Open-End vs. Mutual Firms

by David Jenyns on September 8, 2008

Undoubtedly, the word “mutual” has sales value, for it is associated with savings banks and certain life insurance companies. Open-end companies are management companies, and as defined in the Investment Firm Act, have two main traits:

2. Open-end companies agree to redeem or repurchase their outstanding shares on short notice by paying the investor in cash the net asset value per share of his stock.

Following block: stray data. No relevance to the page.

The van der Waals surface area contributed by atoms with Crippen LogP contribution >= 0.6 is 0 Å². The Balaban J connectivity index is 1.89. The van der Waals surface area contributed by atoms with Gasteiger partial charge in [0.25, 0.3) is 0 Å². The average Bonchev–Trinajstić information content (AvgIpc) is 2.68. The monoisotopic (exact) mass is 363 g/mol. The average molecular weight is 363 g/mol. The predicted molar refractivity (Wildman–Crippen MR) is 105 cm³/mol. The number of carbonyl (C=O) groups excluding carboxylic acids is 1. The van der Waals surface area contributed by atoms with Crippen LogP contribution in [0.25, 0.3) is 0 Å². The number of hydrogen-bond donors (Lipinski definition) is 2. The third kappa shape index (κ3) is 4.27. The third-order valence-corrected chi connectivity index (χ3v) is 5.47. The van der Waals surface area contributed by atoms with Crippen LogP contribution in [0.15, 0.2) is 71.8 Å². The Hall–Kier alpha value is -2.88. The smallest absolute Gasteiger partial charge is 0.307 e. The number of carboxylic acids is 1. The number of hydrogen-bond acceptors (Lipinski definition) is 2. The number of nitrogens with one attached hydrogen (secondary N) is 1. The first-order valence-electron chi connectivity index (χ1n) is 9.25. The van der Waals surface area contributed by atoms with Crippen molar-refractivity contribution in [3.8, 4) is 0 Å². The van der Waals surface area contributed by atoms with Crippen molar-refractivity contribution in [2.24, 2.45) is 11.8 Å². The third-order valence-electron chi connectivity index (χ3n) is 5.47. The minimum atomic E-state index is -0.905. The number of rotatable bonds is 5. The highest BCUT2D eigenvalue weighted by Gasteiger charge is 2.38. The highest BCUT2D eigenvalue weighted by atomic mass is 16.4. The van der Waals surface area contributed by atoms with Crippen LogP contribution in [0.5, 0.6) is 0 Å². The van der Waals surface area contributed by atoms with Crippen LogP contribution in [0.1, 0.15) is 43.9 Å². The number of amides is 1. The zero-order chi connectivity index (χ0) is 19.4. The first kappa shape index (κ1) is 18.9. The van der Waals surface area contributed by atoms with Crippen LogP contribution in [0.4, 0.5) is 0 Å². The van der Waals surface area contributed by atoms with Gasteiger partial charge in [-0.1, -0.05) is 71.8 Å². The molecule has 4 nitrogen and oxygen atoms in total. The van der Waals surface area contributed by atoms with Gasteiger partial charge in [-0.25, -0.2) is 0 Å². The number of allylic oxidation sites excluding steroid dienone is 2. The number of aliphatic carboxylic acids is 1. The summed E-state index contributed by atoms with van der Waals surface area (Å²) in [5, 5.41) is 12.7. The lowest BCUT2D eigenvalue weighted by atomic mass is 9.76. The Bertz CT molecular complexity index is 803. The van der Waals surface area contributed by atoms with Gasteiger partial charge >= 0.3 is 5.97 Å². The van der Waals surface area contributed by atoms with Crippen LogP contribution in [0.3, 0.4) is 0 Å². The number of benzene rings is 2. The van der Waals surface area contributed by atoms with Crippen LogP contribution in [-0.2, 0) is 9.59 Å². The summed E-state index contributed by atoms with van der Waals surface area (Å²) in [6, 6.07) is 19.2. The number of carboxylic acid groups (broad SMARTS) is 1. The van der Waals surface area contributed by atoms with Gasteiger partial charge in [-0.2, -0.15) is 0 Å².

1. Common stock funds invest largely in a diversified list of common stocks. 2. Balanced funds attempt to provide a complete portfolio and invest more of their funds in bonds and preferred stocks. The second type is made up of class-of-security funds, i.e., investments are confined to bonds or preferred stocks, or to special classes of stocks, such as low-priced common stock or second-grade railroad bonds. The stocks owned represent equities of companies that operate in these areas.

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